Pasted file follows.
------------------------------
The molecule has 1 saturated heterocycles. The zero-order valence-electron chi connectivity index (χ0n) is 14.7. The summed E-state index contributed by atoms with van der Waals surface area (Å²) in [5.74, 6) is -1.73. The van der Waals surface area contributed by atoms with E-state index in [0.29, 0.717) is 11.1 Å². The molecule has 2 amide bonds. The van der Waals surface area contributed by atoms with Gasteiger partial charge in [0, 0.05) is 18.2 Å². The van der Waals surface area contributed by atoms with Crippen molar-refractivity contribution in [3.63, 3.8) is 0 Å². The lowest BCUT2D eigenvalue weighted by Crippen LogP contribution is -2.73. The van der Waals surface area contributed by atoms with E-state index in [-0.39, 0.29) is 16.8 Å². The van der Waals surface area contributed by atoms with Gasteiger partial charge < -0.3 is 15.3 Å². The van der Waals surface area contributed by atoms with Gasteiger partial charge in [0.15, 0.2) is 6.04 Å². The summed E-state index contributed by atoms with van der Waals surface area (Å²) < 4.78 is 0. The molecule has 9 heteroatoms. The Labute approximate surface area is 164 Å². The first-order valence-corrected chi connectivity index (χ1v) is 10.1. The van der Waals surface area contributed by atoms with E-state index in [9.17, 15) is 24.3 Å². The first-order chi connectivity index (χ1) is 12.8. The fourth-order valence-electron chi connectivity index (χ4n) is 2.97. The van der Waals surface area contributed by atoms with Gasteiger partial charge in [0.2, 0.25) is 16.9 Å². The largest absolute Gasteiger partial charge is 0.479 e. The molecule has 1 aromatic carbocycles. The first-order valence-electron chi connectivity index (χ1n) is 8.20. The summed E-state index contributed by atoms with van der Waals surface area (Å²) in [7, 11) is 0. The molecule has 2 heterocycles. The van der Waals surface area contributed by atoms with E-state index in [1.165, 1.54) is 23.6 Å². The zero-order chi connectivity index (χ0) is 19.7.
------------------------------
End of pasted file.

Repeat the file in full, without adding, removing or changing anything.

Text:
The molecule has 1 saturated heterocycles. The zero-order valence-electron chi connectivity index (χ0n) is 14.7. The summed E-state index contributed by atoms with van der Waals surface area (Å²) in [5.74, 6) is -1.73. The van der Waals surface area contributed by atoms with E-state index in [0.29, 0.717) is 11.1 Å². The molecule has 2 amide bonds. The van der Waals surface area contributed by atoms with Gasteiger partial charge in [0, 0.05) is 18.2 Å². The van der Waals surface area contributed by atoms with Crippen molar-refractivity contribution in [3.63, 3.8) is 0 Å². The lowest BCUT2D eigenvalue weighted by Crippen LogP contribution is -2.73. The van der Waals surface area contributed by atoms with E-state index in [-0.39, 0.29) is 16.8 Å². The van der Waals surface area contributed by atoms with Gasteiger partial charge < -0.3 is 15.3 Å². The van der Waals surface area contributed by atoms with Gasteiger partial charge in [0.15, 0.2) is 6.04 Å². The summed E-state index contributed by atoms with van der Waals surface area (Å²) < 4.78 is 0. The molecule has 9 heteroatoms. The Labute approximate surface area is 164 Å². The first-order valence-corrected chi connectivity index (χ1v) is 10.1. The van der Waals surface area contributed by atoms with E-state index in [9.17, 15) is 24.3 Å². The first-order chi connectivity index (χ1) is 12.8. The fourth-order valence-electron chi connectivity index (χ4n) is 2.97. The van der Waals surface area contributed by atoms with Gasteiger partial charge in [0.2, 0.25) is 16.9 Å². The largest absolute Gasteiger partial charge is 0.479 e. The molecule has 1 aromatic carbocycles. The first-order valence-electron chi connectivity index (χ1n) is 8.20. The summed E-state index contributed by atoms with van der Waals surface area (Å²) in [7, 11) is 0. The molecule has 2 heterocycles. The van der Waals surface area contributed by atoms with E-state index in [1.165, 1.54) is 23.6 Å². The zero-order chi connectivity index (χ0) is 19.7.